<HeaderStyled light = {props.light}>
      <HeaderTitleStyled>
        Gatsby Project + Storybook
      </HeaderTitleStyled>
    </HeaderStyled>
  )
};
 
Header.propTypes = {
  light: PropTypes.bool,
};
 
export default Header;

Header/styles.js

import styled, { css } from 'styled-components';

const HeaderTitleStyled = styled.h1`
  font-size: 36px;
  font-weight: 600;
  color: #fff;
`;
 
const HeaderStyled = styled.header`
  display: flex;
  align-items: center;
  width: 100%;
  background: #744c9d;
  padding: 20px 30px;
  height: 120px;
 
  ${props => props.light && css`
    background: #ccc;
 
    ${HeaderTitleStyled} {
      color: #000;
    }
  `}
`;

export {
    HeaderTitleStyled,
    HeaderStyled,
};

Add Header component to pages/index.js, and remove unnecessary code from Index page.

import React from 'react';

import Layout from '../global/Layout';
import Header from '../components/Header';

const IndexPage = () => (
  <Layout>
    <Header/>
  </Layout>
);
 
export default IndexPage;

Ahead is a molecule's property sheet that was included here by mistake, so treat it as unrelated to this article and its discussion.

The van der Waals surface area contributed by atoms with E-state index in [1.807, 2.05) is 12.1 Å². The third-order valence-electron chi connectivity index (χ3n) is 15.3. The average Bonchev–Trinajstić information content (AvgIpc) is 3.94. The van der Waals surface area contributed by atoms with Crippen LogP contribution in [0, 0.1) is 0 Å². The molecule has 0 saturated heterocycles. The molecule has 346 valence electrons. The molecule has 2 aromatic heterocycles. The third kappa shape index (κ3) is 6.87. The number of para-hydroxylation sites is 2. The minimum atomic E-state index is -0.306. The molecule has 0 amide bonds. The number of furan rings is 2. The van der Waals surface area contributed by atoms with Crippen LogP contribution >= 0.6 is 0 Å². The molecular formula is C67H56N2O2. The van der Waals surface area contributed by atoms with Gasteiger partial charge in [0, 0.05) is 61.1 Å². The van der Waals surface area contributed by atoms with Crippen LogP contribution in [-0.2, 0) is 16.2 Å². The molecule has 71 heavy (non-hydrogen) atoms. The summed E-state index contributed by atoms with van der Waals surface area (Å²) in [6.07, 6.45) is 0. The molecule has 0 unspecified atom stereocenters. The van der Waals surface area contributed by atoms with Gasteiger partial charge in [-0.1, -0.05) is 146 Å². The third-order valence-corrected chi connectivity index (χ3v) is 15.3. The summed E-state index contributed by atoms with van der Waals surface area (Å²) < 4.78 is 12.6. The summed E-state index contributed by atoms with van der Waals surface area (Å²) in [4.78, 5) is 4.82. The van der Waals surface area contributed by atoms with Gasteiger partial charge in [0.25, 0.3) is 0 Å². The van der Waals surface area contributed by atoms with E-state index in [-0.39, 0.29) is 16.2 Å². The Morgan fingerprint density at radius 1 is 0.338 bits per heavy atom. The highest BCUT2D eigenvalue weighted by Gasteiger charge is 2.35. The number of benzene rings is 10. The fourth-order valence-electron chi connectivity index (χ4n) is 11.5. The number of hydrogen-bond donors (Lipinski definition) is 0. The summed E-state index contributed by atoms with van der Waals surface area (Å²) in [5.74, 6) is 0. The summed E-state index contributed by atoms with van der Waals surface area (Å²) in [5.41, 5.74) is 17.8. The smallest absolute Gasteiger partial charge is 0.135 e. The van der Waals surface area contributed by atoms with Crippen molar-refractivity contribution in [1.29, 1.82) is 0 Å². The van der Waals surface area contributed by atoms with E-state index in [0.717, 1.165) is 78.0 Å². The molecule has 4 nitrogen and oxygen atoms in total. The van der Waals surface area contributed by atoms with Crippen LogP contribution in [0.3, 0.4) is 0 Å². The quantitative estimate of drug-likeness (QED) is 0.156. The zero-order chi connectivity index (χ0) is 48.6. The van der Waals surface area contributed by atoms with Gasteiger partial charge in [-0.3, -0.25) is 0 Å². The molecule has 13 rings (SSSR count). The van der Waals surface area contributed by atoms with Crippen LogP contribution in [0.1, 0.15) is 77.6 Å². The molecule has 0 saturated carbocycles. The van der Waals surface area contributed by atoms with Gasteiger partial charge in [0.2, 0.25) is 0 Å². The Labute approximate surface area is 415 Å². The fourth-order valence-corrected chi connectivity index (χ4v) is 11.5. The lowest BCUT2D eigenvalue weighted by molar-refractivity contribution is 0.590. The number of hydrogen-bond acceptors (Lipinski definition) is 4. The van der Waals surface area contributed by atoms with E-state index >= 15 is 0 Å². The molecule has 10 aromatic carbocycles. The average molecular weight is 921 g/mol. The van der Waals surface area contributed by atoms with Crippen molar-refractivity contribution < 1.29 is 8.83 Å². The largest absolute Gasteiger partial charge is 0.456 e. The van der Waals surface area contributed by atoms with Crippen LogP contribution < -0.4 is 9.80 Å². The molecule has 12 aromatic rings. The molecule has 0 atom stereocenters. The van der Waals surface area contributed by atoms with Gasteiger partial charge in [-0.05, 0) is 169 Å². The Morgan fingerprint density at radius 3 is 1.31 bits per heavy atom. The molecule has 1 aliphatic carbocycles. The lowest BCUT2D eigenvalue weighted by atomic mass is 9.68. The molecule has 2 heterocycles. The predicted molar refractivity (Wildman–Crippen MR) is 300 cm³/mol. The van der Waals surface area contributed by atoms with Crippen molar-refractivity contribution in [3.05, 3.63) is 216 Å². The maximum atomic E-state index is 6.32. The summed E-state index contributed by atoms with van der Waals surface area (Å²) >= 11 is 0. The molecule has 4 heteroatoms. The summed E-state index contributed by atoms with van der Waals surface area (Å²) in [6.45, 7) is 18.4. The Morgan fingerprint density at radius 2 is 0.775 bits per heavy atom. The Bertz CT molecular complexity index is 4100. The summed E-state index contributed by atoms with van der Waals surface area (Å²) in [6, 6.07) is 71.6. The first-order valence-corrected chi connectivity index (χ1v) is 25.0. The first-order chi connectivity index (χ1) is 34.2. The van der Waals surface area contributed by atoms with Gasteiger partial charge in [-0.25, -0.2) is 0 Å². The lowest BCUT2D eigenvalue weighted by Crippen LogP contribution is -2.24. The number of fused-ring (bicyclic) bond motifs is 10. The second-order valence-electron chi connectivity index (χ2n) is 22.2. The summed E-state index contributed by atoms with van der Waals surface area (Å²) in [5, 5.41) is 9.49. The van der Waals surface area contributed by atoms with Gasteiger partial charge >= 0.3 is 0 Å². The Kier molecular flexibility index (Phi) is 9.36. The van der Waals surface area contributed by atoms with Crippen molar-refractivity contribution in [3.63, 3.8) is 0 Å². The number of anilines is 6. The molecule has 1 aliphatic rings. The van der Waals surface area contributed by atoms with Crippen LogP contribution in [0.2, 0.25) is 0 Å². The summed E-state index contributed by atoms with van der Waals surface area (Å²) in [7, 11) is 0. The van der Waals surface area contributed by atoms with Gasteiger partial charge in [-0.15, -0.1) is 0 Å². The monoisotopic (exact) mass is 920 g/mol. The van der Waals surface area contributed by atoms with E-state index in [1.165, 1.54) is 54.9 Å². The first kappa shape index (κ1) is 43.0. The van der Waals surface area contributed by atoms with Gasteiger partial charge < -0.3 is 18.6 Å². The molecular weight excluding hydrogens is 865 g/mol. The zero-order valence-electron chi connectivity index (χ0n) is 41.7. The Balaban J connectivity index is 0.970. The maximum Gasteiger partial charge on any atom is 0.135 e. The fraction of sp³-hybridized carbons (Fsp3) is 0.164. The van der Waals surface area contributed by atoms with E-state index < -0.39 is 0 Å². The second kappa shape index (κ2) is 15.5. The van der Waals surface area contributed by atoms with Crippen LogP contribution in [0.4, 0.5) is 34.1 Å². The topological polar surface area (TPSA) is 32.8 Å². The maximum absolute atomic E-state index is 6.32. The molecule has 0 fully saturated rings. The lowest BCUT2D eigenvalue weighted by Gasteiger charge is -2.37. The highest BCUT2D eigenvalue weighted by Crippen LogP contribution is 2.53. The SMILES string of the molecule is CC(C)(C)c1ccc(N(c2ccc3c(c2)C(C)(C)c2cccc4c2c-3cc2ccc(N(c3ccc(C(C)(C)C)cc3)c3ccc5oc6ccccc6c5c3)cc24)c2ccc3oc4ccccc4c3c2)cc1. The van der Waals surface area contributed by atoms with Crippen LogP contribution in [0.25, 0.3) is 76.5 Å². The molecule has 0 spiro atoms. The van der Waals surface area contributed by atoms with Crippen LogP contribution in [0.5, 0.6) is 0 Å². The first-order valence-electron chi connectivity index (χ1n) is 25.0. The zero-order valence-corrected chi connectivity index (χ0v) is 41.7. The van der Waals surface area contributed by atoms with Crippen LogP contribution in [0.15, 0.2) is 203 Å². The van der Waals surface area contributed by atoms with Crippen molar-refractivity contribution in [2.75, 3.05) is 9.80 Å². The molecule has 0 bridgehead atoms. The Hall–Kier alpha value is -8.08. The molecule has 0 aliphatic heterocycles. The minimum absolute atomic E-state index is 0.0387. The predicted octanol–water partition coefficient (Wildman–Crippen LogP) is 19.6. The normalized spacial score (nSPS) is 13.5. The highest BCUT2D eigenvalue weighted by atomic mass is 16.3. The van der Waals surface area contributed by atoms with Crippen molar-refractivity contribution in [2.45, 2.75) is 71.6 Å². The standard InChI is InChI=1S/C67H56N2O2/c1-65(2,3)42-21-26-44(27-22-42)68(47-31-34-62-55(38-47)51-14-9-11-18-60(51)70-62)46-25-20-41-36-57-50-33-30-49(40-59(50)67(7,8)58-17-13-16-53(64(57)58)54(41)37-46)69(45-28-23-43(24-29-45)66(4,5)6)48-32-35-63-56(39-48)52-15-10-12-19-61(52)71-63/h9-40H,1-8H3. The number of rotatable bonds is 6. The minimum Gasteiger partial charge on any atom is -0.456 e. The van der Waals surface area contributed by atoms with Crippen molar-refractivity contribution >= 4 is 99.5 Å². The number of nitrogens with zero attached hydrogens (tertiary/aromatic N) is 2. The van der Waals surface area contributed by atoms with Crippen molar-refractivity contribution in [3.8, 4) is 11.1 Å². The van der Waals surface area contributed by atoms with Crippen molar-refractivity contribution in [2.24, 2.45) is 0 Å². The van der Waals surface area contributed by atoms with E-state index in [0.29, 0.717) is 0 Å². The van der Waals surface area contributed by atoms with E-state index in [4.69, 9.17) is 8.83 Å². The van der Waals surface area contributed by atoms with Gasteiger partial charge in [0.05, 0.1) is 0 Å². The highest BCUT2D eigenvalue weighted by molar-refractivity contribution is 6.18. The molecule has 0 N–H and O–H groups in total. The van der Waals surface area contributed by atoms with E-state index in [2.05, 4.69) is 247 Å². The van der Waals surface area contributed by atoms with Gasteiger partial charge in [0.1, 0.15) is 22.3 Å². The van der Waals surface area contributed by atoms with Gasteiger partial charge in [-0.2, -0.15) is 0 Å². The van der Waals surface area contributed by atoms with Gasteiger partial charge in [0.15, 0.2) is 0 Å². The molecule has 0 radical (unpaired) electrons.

Go to your browser. The default Header should be looking like:

Header

Open Header/index.stories.js and write your first story with two variants like this:

import React from 'react';
import { storiesOf } from '@storybook/react';

import Header from '.';
 
storiesOf('Header', module)
  .add('default', () => (
    <Header />
  ))
  .add('light', () => (
    <Header light />
  ));

Next, go to .storybook/config.js and remove unnecessary styles from Wrapper Styled Component.
You can also remove whole Wrapper component and use Fragment or shorter syntax <></> which won’t add any extra nodes to the DOM.

import React, { Fragment } from 'react';

const Decorator = storyFn => (
  <Fragment>
    <GlobalStyle />
    {storyFn()}
  </Fragment>
);

Now everything is ready. Run your storybook and check the result:

Heading in Storybook

Step 3. Create a theme using Theme Provider

A theme is helpful if you would like to keep all variables in one place in a project or you need to create several page themes.

In this step, I will create a theme by wrapping all my components in a ThemeProvider wrapper component, and by referencing the properties of props.theme in our styled-components CSS. Create a theme directory in src/ and put there a index.js file. Next, create theme object with some properties:

src/theme/index.js

export default {
 color: {
   white: '#fff',
   black: '#000',
   lightGray: '#ececec',
   purple: '#744c9d',
 },
 size: {
   inner: '1260px',
 }
};

Wrap the IndexPage component in a ThemeProvider wrapper component. Remember to import theme and Theme Provider.

pages/index.js

import { ThemeProvider } from 'styled-components';